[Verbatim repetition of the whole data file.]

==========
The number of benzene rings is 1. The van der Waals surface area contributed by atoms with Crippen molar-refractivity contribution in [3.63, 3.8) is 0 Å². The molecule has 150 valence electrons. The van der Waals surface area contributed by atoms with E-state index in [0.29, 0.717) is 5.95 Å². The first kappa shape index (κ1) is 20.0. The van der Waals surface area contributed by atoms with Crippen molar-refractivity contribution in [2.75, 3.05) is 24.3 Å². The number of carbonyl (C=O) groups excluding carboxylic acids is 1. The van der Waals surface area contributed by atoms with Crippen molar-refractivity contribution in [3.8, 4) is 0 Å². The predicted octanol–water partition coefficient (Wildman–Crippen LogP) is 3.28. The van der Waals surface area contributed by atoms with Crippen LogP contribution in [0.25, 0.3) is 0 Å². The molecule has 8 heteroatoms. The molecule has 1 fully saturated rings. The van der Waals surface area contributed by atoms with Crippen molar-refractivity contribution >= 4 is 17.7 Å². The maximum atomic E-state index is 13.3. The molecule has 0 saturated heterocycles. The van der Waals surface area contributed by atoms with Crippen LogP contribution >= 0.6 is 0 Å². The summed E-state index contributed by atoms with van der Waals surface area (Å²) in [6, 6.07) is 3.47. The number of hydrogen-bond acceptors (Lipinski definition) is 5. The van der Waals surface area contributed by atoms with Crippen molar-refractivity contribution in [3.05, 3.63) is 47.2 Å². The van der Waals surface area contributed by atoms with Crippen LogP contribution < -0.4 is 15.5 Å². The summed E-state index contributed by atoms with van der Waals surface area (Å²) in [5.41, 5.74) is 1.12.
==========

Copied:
The number of benzene rings is 1. The van der Waals surface area contributed by atoms with Crippen molar-refractivity contribution in [3.63, 3.8) is 0 Å². The molecule has 150 valence electrons. The van der Waals surface area contributed by atoms with E-state index in [0.29, 0.717) is 5.95 Å². The first kappa shape index (κ1) is 20.0. The van der Waals surface area contributed by atoms with Crippen molar-refractivity contribution in [2.75, 3.05) is 24.3 Å². The number of carbonyl (C=O) groups excluding carboxylic acids is 1. The van der Waals surface area contributed by atoms with Crippen molar-refractivity contribution in [3.8, 4) is 0 Å². The predicted octanol–water partition coefficient (Wildman–Crippen LogP) is 3.28. The van der Waals surface area contributed by atoms with Crippen LogP contribution in [0.25, 0.3) is 0 Å². The molecule has 8 heteroatoms. The molecule has 1 fully saturated rings. The van der Waals surface area contributed by atoms with Crippen molar-refractivity contribution >= 4 is 17.7 Å². The maximum atomic E-state index is 13.3. The molecule has 0 saturated heterocycles. The van der Waals surface area contributed by atoms with Crippen LogP contribution >= 0.6 is 0 Å². The summed E-state index contributed by atoms with van der Waals surface area (Å²) in [6, 6.07) is 3.47. The number of hydrogen-bond acceptors (Lipinski definition) is 5. The van der Waals surface area contributed by atoms with Crippen molar-refractivity contribution in [3.05, 3.63) is 47.2 Å². The van der Waals surface area contributed by atoms with Crippen LogP contribution < -0.4 is 15.5 Å². The summed E-state index contributed by atoms with van der Waals surface area (Å²) in [5.41, 5.74) is 1.12.